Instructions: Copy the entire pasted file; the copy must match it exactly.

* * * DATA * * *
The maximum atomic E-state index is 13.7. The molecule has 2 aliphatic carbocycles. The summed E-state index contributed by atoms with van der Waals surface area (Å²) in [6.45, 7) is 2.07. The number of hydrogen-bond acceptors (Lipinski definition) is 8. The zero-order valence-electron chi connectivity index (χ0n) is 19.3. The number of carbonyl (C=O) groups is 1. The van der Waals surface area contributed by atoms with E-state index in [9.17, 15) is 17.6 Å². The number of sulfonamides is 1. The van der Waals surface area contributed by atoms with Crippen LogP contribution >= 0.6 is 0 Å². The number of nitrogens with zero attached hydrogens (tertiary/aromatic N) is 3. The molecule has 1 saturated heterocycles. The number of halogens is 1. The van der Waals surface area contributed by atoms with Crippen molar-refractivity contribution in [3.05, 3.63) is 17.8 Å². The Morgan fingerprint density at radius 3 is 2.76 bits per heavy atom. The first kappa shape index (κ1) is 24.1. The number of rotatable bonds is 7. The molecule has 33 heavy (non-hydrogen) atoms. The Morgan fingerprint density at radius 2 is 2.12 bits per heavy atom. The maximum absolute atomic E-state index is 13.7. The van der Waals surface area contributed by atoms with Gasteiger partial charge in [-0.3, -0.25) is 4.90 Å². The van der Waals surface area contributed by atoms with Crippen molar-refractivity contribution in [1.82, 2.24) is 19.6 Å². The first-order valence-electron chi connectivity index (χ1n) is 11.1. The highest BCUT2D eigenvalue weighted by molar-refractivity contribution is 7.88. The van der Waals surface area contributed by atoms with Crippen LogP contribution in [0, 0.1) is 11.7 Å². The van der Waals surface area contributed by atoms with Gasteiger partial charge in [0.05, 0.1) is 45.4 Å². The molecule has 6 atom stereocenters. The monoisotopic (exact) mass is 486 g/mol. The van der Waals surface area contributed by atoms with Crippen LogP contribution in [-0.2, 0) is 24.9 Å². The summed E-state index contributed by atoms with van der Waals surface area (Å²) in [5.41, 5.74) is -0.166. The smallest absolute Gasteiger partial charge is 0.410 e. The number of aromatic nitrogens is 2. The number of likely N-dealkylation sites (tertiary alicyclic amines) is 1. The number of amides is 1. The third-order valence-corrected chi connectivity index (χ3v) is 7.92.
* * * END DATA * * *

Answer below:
The maximum atomic E-state index is 13.7. The molecule has 2 aliphatic carbocycles. The summed E-state index contributed by atoms with van der Waals surface area (Å²) in [6.45, 7) is 2.07. The number of hydrogen-bond acceptors (Lipinski definition) is 8. The zero-order valence-electron chi connectivity index (χ0n) is 19.3. The number of carbonyl (C=O) groups is 1. The van der Waals surface area contributed by atoms with E-state index in [9.17, 15) is 17.6 Å². The number of sulfonamides is 1. The van der Waals surface area contributed by atoms with Crippen LogP contribution >= 0.6 is 0 Å². The number of nitrogens with zero attached hydrogens (tertiary/aromatic N) is 3. The molecule has 1 saturated heterocycles. The number of halogens is 1. The van der Waals surface area contributed by atoms with Crippen molar-refractivity contribution in [3.05, 3.63) is 17.8 Å². The Morgan fingerprint density at radius 3 is 2.76 bits per heavy atom. The first kappa shape index (κ1) is 24.1. The number of rotatable bonds is 7. The molecule has 33 heavy (non-hydrogen) atoms. The Morgan fingerprint density at radius 2 is 2.12 bits per heavy atom. The maximum absolute atomic E-state index is 13.7. The van der Waals surface area contributed by atoms with Gasteiger partial charge in [-0.3, -0.25) is 4.90 Å². The van der Waals surface area contributed by atoms with Crippen molar-refractivity contribution in [1.82, 2.24) is 19.6 Å². The first-order valence-electron chi connectivity index (χ1n) is 11.1. The highest BCUT2D eigenvalue weighted by molar-refractivity contribution is 7.88. The van der Waals surface area contributed by atoms with Crippen LogP contribution in [0, 0.1) is 11.7 Å². The van der Waals surface area contributed by atoms with Gasteiger partial charge in [0.05, 0.1) is 45.4 Å². The molecule has 6 atom stereocenters. The monoisotopic (exact) mass is 486 g/mol. The van der Waals surface area contributed by atoms with Crippen LogP contribution in [-0.2, 0) is 24.9 Å². The summed E-state index contributed by atoms with van der Waals surface area (Å²) in [5.41, 5.74) is -0.166. The smallest absolute Gasteiger partial charge is 0.410 e. The number of aromatic nitrogens is 2. The number of likely N-dealkylation sites (tertiary alicyclic amines) is 1. The number of amides is 1. The third-order valence-corrected chi connectivity index (χ3v) is 7.92.